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[quoted text muted]
Best tomato for me is stupis for eating, roma and early girl for canning, and the cherry is sweet million.
--
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a lot of Black Krim and Cherokee purple this year but found them too grainy textured for my taste.
I believe that the Yellow Brandywine is the best tomato I have ever eaten, however they are not very good for canning.
basilisk
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wrote:

I'm a fan of First Ladies and Bradley's - grown by seed, not the store bought plants that aren't really Bradley's anymore.
My current favorite is a Roma, as that's what's producing in my garden.

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I am new to heirlooms, but of the six I grew this year, I was most partial to Yellow Stuffer. It looks like a bright yellow pepper, it has a very small clump of seeds so it's a cinch to de-seed it, and it has a really crisp texture. It's hollow in the middle, so all you eat is the outer flesh. I liked its color and flavor in my salads, and I appreciated having a really firm home-grown tomato. My kids liked Garden Peach because it's small, fuzzy, and wildly abundant.

Is it Tigerella? --S.
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Oh well, it looks like no one gets the cookie this time ; )
It's a Rutgers Tomato!
The plant also had good yield and growth with all the fruits finishing up nearly at the same time.
More on the Rutgers Tomato:
Rutgers is an old open pollenated variety that excells as a canning tomato variety or as a slicer. It was originally developed by a Rutgers University scientist named Lyman G. Schermerhorn in co-operation with the Campbell's Soup Company in 1934. The Rutgers Tomato was developed by crossing Marglobe with a variety called JTD.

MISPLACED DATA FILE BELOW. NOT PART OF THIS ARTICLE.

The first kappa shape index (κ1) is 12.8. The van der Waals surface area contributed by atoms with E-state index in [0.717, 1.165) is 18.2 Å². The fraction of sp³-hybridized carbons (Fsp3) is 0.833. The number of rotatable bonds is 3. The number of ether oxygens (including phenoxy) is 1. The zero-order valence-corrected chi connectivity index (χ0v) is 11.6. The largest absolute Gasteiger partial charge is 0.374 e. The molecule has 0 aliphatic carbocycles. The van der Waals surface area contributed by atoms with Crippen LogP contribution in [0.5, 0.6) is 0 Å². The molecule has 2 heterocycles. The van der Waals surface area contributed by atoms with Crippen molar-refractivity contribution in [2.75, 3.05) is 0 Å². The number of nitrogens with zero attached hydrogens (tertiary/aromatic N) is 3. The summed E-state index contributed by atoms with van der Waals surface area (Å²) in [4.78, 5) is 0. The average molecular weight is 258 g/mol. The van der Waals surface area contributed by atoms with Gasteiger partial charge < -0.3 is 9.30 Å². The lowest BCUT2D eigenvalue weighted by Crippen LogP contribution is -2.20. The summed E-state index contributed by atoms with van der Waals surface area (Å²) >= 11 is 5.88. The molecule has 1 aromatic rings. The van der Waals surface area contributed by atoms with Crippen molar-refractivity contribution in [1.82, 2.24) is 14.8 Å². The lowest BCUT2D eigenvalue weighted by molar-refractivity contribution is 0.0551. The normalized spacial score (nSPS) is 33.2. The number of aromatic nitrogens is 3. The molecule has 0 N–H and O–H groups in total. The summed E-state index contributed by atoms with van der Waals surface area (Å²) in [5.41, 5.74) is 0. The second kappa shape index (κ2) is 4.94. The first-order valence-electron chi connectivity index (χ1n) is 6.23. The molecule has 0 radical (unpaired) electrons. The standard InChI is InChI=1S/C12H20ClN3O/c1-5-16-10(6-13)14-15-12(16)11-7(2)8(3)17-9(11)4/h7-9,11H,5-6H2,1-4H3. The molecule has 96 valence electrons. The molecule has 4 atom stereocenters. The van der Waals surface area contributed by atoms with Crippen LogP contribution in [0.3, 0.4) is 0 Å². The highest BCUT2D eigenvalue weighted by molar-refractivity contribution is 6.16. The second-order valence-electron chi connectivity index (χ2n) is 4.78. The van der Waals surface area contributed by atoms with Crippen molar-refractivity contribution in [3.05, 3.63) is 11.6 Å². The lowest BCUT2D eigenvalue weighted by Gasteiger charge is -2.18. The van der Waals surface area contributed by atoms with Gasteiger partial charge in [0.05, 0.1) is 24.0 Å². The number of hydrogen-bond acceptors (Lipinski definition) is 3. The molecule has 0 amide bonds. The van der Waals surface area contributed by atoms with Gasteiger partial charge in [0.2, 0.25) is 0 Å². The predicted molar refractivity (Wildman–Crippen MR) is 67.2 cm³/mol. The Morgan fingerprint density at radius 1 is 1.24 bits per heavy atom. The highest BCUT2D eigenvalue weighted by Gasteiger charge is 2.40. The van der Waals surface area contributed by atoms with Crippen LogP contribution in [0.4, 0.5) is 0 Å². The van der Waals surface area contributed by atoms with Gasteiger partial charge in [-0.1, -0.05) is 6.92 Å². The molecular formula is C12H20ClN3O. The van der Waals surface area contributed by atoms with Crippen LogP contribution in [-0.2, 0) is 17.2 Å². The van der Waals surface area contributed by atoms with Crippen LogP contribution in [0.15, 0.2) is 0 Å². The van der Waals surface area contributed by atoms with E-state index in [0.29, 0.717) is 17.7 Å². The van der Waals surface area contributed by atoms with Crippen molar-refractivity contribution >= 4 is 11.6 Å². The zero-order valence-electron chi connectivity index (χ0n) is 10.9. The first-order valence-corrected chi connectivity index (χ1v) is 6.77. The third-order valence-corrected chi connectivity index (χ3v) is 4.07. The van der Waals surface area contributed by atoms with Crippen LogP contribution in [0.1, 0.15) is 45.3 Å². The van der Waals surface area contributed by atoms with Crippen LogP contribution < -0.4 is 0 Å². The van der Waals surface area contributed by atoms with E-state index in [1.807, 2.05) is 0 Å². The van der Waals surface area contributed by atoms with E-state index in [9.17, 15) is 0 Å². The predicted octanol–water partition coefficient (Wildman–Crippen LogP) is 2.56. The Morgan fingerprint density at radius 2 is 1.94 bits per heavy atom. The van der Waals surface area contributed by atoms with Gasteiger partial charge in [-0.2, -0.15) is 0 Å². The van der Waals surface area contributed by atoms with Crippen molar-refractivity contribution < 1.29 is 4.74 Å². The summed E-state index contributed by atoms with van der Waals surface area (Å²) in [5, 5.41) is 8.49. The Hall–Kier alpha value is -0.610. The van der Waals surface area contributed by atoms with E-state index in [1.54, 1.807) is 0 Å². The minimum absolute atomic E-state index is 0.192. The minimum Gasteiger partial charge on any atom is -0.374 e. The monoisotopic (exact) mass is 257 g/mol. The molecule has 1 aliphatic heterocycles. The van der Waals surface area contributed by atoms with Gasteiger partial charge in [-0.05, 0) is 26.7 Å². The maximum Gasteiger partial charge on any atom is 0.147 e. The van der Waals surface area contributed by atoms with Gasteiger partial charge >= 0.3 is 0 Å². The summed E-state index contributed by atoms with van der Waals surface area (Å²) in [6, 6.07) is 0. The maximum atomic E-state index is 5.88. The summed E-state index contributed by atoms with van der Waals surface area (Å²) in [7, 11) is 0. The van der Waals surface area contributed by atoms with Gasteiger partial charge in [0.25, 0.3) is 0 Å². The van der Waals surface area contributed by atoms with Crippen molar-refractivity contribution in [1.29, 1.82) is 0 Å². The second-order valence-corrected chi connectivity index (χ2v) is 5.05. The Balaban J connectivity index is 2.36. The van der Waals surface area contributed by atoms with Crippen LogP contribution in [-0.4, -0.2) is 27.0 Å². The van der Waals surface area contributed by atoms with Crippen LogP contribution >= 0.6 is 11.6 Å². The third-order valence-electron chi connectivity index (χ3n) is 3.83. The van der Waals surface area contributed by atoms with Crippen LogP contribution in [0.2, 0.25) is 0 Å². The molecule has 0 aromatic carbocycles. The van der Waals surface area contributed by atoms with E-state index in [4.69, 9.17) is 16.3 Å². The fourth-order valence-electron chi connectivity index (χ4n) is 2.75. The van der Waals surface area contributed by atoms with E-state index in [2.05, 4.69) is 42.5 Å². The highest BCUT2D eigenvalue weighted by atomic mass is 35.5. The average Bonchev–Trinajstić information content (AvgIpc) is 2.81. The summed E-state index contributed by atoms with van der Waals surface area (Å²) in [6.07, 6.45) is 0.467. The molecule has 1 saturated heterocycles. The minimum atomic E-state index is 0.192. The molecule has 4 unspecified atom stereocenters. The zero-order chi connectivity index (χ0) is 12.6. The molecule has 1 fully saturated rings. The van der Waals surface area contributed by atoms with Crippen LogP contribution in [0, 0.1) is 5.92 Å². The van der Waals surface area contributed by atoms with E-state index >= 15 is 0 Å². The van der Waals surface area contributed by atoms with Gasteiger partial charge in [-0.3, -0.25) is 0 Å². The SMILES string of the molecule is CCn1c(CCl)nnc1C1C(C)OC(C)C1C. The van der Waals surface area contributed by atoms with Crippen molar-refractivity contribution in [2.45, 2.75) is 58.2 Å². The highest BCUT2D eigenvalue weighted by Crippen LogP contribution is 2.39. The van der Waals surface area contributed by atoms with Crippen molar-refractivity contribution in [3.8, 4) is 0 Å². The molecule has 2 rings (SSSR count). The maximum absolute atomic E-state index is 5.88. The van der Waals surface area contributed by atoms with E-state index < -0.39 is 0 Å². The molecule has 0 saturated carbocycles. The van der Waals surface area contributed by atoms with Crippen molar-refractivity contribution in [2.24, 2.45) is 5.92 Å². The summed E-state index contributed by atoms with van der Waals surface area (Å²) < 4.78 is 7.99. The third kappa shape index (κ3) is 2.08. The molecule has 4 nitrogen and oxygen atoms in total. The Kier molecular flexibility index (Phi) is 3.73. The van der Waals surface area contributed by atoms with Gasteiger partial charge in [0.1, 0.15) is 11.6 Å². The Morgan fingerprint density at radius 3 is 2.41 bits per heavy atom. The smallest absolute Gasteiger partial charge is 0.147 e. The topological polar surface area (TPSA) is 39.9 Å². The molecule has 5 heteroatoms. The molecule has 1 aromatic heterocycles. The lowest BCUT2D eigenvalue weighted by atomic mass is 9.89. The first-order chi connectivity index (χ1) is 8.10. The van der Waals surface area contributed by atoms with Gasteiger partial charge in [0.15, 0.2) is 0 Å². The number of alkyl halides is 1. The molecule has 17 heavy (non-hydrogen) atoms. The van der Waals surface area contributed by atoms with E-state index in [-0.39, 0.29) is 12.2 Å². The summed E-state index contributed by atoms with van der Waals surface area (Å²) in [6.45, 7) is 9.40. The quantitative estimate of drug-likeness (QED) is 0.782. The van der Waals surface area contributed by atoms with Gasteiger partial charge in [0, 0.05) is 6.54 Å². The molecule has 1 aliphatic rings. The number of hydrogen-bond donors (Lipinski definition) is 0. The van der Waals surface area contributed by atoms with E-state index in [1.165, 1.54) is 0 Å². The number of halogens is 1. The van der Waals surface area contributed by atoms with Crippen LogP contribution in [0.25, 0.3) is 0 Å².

As time went on, Rutgers became the most famous tomato worldwide and once made up over 70% of the tomatoes being processed in the United States. The Rutgers Tomato put the State of New Jersey on the map for tomato production which at one time was the leading state in tomato production (today that honor is held by California).
Due to its close association with New Jersey, the Rutgers Tomato was also sometimes known as the Jersey Tomato.
Produces intense, red colored, round tomato fruits that grow on strong vines. Rutgers is a popular variety that will easily supply the most Tomato Hungry household with an abundance of tomatoes. After all these years, it is still one of the best!
Of particular note, when NASA sent tomato seeds into space, the Rutger's Tomato (supplied by Parks Seed Co.) was the variety they used in the Seeds In Space program.
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There are three that I grow at home, even though they take 1-2 weeks longer to ripen than many "heirloom" varieties.
1) Brandywine red. True brandywine (suddath) grow only a couple of tomatoes per regular leaf plant. The ones I like are potato leaf and grow many fruit per plant.
2) Prudans purple.
3) Cherokee anything. They come in red, purple and chocolate. I have even heard of a yellow variety.

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Any tomato that is red and juicy

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I have to say that I like some of the common varieties.
I have grown a few this year but I really liked Gardener's Delight.
--
grownforyou